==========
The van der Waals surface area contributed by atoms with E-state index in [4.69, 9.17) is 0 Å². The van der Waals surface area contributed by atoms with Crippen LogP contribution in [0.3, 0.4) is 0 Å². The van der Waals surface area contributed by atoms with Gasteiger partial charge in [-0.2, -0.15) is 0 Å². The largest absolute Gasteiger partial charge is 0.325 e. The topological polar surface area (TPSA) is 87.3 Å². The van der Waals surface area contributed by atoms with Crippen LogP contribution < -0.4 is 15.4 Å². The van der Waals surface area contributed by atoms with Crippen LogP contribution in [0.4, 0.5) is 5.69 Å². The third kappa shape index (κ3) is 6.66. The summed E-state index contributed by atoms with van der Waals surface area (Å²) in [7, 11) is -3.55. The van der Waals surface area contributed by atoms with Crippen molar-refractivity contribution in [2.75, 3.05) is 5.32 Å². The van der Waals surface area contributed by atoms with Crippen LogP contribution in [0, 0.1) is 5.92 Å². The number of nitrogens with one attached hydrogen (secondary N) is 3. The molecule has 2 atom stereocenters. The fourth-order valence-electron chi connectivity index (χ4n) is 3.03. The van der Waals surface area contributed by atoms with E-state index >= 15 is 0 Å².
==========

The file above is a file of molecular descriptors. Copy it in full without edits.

The van der Waals surface area contributed by atoms with E-state index in [4.69, 9.17) is 0 Å². The van der Waals surface area contributed by atoms with Crippen LogP contribution in [0.3, 0.4) is 0 Å². The van der Waals surface area contributed by atoms with Gasteiger partial charge in [-0.2, -0.15) is 0 Å². The largest absolute Gasteiger partial charge is 0.325 e. The topological polar surface area (TPSA) is 87.3 Å². The van der Waals surface area contributed by atoms with Crippen LogP contribution < -0.4 is 15.4 Å². The van der Waals surface area contributed by atoms with Crippen LogP contribution in [0.4, 0.5) is 5.69 Å². The third kappa shape index (κ3) is 6.66. The summed E-state index contributed by atoms with van der Waals surface area (Å²) in [7, 11) is -3.55. The van der Waals surface area contributed by atoms with Crippen molar-refractivity contribution in [2.75, 3.05) is 5.32 Å². The van der Waals surface area contributed by atoms with Crippen LogP contribution in [0, 0.1) is 5.92 Å². The number of nitrogens with one attached hydrogen (secondary N) is 3. The molecule has 2 atom stereocenters. The fourth-order valence-electron chi connectivity index (χ4n) is 3.03. The van der Waals surface area contributed by atoms with E-state index >= 15 is 0 Å².